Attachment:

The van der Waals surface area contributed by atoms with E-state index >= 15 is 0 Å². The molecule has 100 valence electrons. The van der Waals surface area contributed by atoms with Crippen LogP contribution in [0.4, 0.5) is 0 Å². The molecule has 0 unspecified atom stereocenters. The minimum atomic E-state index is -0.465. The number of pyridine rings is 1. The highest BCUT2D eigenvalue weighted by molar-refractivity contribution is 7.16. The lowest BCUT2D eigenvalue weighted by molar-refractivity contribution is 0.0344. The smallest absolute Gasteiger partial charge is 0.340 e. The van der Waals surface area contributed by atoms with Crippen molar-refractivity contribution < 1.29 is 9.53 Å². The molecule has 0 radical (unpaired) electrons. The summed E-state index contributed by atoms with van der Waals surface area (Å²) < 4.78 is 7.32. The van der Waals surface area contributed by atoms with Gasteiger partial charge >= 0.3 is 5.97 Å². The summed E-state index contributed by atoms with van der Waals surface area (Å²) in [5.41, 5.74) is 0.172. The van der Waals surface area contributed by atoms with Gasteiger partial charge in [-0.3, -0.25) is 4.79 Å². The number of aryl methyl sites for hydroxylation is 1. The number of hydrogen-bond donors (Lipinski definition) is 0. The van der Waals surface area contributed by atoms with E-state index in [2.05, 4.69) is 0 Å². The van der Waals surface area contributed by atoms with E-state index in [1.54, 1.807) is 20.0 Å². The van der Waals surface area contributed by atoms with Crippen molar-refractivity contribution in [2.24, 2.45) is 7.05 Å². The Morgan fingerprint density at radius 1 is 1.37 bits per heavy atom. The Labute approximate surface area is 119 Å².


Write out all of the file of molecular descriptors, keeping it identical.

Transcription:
The van der Waals surface area contributed by atoms with E-state index >= 15 is 0 Å². The molecule has 100 valence electrons. The van der Waals surface area contributed by atoms with Crippen LogP contribution in [0.4, 0.5) is 0 Å². The molecule has 0 unspecified atom stereocenters. The minimum atomic E-state index is -0.465. The number of pyridine rings is 1. The highest BCUT2D eigenvalue weighted by molar-refractivity contribution is 7.16. The lowest BCUT2D eigenvalue weighted by molar-refractivity contribution is 0.0344. The smallest absolute Gasteiger partial charge is 0.340 e. The van der Waals surface area contributed by atoms with Crippen molar-refractivity contribution < 1.29 is 9.53 Å². The molecule has 0 radical (unpaired) electrons. The summed E-state index contributed by atoms with van der Waals surface area (Å²) < 4.78 is 7.32. The van der Waals surface area contributed by atoms with Gasteiger partial charge >= 0.3 is 5.97 Å². The summed E-state index contributed by atoms with van der Waals surface area (Å²) in [5.41, 5.74) is 0.172. The van der Waals surface area contributed by atoms with Gasteiger partial charge in [-0.3, -0.25) is 4.79 Å². The number of aryl methyl sites for hydroxylation is 1. The number of hydrogen-bond donors (Lipinski definition) is 0. The van der Waals surface area contributed by atoms with E-state index in [2.05, 4.69) is 0 Å². The van der Waals surface area contributed by atoms with E-state index in [1.54, 1.807) is 20.0 Å². The van der Waals surface area contributed by atoms with Crippen molar-refractivity contribution in [2.24, 2.45) is 7.05 Å². The Morgan fingerprint density at radius 1 is 1.37 bits per heavy atom. The Labute approximate surface area is 119 Å².